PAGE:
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Ferret searches which match very large result sets may be dominated by result ordering
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See PHI2017. See PHI1938.

When Ferret queries match a large number of documents, execution may be dominated by result ordering. From PHI1938, a particular query matching 185,000 results takes 0.07s to return the first 100 results, and 4m40s to return the "best" 100 results.

In most cases, these queries are short and not particularly useful (queries like test or the code), and users likely do not benefit from ordering anyway: they will probably refine their query when they see how many results matched, not browse through the results.

Ranking Function

Result ordering is currently O(N) on the size of the result set. The most common ranking function is:

IF(`ft_rank`.termCorpus LIKE '% xx1 %', 2, 0)
  + IF(`ft_rank`.normalCorpus LIKE '% xx2 %', 1, 0)
  + IF(`ft_rank`.termCorpus LIKE '% yy1 %', 2, 0)
  + IF(`ft_rank`.normalCorpus LIKE '% yy2 %', 1, 0)
  + 0 AS `_ft_rank`,

...where xx1, yy2, etc., are variations of search terms. Roughly, documents get 2 points for each term appearing exactly as queried in the raw text of the title and 1 point for each normalized term appearing in the normalized text of the title.

There is a maximum score (3 * number of terms) and MySQL could stop once it finds one full page of results with the maximum score. It actually could compute this, but expecting it to figure this out is not realistic. This means it must compute a rank for every value in the result set.

Can we express this query in a way that MySQL can execute more efficiently?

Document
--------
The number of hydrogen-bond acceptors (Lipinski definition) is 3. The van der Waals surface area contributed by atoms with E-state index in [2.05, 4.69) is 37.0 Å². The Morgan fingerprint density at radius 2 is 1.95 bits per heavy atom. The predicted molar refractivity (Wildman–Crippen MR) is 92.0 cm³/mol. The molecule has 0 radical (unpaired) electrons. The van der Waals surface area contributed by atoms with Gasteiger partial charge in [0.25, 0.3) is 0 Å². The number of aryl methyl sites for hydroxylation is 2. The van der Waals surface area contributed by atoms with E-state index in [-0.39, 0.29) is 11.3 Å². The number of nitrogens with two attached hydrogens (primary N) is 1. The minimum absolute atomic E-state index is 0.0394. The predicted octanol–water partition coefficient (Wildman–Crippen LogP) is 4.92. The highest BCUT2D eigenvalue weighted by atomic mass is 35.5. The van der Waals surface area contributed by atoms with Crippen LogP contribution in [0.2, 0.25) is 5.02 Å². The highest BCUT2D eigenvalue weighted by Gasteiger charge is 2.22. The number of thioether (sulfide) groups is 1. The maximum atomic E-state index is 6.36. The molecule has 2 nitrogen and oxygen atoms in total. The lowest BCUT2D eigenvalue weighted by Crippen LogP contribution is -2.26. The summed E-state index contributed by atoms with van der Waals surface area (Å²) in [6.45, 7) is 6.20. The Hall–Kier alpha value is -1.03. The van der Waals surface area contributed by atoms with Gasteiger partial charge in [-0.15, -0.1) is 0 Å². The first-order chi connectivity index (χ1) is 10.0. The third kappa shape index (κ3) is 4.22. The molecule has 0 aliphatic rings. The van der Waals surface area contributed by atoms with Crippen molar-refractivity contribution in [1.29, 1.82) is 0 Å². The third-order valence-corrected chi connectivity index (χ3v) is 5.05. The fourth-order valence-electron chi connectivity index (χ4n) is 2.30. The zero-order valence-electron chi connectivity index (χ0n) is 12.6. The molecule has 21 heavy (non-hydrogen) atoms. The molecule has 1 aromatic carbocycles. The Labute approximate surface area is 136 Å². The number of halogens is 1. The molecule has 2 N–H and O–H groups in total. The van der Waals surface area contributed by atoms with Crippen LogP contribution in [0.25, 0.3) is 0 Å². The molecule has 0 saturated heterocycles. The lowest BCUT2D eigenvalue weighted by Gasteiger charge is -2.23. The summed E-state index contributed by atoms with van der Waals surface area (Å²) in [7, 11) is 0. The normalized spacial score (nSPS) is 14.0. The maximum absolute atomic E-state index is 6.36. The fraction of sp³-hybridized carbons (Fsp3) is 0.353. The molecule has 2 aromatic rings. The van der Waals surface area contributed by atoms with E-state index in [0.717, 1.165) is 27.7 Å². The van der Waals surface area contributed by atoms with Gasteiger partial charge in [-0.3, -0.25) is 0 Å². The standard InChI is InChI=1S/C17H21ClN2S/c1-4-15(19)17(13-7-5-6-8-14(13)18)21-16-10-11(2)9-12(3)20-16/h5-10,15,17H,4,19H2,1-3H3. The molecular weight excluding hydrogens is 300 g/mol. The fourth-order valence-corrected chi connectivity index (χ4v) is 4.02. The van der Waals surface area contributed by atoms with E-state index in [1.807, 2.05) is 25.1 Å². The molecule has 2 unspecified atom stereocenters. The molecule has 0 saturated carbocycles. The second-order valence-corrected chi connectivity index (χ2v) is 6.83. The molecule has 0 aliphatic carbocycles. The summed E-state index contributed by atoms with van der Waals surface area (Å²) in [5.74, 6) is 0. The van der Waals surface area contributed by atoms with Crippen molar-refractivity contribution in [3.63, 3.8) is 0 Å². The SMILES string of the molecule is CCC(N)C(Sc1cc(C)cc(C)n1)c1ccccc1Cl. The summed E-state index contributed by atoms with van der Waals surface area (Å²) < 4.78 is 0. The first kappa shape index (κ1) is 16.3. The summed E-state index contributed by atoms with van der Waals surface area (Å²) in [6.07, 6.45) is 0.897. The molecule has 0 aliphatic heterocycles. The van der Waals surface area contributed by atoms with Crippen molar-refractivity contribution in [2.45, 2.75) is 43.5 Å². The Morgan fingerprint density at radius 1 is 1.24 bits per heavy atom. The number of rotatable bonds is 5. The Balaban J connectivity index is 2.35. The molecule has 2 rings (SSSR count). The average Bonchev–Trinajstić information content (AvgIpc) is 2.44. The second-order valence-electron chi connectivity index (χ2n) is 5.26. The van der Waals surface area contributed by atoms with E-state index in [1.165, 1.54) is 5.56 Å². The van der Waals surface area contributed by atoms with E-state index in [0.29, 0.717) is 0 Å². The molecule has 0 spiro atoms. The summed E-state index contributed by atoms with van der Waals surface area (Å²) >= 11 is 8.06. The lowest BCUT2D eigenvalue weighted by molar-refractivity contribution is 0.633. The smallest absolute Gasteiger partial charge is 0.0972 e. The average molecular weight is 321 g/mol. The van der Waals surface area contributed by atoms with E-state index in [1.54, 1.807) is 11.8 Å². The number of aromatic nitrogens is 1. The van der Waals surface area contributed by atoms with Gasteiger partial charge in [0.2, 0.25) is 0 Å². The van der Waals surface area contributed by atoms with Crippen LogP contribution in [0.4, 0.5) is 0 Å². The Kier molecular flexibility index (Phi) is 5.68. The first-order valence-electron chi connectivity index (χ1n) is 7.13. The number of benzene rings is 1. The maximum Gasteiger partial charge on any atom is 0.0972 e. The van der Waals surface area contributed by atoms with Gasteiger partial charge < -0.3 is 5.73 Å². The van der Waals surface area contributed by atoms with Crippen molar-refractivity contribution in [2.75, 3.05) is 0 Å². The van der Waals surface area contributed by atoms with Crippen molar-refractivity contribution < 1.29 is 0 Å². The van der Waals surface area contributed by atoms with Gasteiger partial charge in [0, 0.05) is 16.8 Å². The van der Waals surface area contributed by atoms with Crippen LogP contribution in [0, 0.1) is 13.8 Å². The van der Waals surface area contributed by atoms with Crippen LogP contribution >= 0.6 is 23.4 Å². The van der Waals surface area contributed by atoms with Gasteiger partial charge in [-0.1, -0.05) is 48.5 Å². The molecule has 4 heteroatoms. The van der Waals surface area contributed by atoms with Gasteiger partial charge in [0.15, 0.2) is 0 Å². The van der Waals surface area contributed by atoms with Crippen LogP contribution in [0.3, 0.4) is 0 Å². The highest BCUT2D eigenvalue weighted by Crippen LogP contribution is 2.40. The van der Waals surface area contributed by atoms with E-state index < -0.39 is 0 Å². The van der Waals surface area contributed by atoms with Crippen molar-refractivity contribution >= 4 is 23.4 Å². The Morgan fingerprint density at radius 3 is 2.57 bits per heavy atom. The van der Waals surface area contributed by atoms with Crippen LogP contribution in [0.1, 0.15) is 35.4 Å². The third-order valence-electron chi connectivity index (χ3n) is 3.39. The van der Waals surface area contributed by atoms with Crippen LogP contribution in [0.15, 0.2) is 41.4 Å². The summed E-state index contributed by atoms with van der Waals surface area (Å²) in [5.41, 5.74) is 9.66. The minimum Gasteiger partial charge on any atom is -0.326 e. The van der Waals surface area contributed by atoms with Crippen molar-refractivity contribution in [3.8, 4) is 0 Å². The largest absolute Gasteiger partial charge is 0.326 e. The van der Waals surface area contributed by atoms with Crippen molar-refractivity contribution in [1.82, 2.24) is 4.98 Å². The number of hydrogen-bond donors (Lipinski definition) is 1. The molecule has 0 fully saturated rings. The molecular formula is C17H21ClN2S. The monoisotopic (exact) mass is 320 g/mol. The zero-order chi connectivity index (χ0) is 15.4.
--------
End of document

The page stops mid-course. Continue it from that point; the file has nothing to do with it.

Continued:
In theory, we could imagine including a term like _ft_has_max_score and somehow hinting to MySQL that once it finds a full page of results with the maximum score, it may stop searching. That is, for the ordering <has_max_score, score, id> it should examine the table row-by-row in id order, stopping once it finds a page of results with a maximum score. I don't know any way to do this in MySQL, and suspect one does not exist.

Unless a mechanism for this emerges, I don't think this is an option.

Degrading Ranking

We can degrade to a cheap ranking function if we determine that ranking will not be worthwhile. Degrading is the easy part, determining that ranking won't be worthwhile is a bit trickier.

There are a set of cases where we can cheaply and easily guess that ranking is not worthwhile:

  • Query has no ngrams (e).
  • A "common ngram" threshold is configured, and the query has no uncommon ngrams (the and a).

In other cases, I think we have to either pre-query (issue a query to test the result size) or timeout the well-ranked query.

I'm inclined to do this:

  • Handle timeouts better, showing the user a more helpful error message with guidance about what happened and why.
  • Expose "Relevance" and at least one other cheap ranking explicitly, ideally in a UI control that allows the UI to communicate that relevance wasn't available as a ranking for a given query (e.g., a modal multi-button control).
  • Time out queries more quickly (5s or 10s).
  • If not unduly difficult, degrade from "Relevance" when cheap predictions indicate it won't work.
  • If not unduly difficult, degrade from "Relevance" when queries time out.

This leaves some improvable behavior: the set of queries that match many documents, but which we don't guess are expensive before we issue them.

I don't want to spend a ton of time getting this perfect since I believe these queries are almost always useless anyway and in almost all cases, any response to a query matching 185,000 documents isn't useful.

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epriestley created this task.